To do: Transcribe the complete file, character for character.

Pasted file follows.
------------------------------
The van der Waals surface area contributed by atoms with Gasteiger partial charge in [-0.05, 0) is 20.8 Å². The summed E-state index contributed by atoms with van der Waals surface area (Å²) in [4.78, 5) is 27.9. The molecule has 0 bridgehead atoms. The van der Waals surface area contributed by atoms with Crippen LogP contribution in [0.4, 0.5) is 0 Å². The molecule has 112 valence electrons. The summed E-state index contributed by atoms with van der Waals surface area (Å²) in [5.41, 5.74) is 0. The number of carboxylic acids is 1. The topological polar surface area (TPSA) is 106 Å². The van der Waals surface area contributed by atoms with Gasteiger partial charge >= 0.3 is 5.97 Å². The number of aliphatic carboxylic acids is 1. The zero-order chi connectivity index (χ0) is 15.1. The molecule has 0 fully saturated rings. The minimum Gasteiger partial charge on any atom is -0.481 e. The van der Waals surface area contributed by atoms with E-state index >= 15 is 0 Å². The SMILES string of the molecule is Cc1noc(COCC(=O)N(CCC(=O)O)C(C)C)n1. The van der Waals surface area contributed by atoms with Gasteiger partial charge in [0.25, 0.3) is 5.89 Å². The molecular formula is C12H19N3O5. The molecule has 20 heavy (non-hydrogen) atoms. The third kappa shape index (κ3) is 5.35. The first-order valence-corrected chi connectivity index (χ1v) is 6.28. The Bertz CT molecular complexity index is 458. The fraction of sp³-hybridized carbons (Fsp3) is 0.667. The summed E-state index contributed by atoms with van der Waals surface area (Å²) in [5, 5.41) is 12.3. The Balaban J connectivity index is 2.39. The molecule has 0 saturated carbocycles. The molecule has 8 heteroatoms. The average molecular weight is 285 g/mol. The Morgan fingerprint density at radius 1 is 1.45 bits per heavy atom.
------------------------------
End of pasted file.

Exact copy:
The van der Waals surface area contributed by atoms with Gasteiger partial charge in [-0.05, 0) is 20.8 Å². The summed E-state index contributed by atoms with van der Waals surface area (Å²) in [4.78, 5) is 27.9. The molecule has 0 bridgehead atoms. The van der Waals surface area contributed by atoms with Crippen LogP contribution in [0.4, 0.5) is 0 Å². The molecule has 112 valence electrons. The summed E-state index contributed by atoms with van der Waals surface area (Å²) in [5.41, 5.74) is 0. The number of carboxylic acids is 1. The topological polar surface area (TPSA) is 106 Å². The van der Waals surface area contributed by atoms with Gasteiger partial charge >= 0.3 is 5.97 Å². The number of aliphatic carboxylic acids is 1. The zero-order chi connectivity index (χ0) is 15.1. The molecule has 0 fully saturated rings. The minimum Gasteiger partial charge on any atom is -0.481 e. The van der Waals surface area contributed by atoms with E-state index >= 15 is 0 Å². The SMILES string of the molecule is Cc1noc(COCC(=O)N(CCC(=O)O)C(C)C)n1. The van der Waals surface area contributed by atoms with Gasteiger partial charge in [0.25, 0.3) is 5.89 Å². The molecular formula is C12H19N3O5. The molecule has 20 heavy (non-hydrogen) atoms. The third kappa shape index (κ3) is 5.35. The first-order valence-corrected chi connectivity index (χ1v) is 6.28. The Bertz CT molecular complexity index is 458. The fraction of sp³-hybridized carbons (Fsp3) is 0.667. The summed E-state index contributed by atoms with van der Waals surface area (Å²) in [5, 5.41) is 12.3. The Balaban J connectivity index is 2.39. The molecule has 0 saturated carbocycles. The molecule has 8 heteroatoms. The average molecular weight is 285 g/mol. The Morgan fingerprint density at radius 1 is 1.45 bits per heavy atom.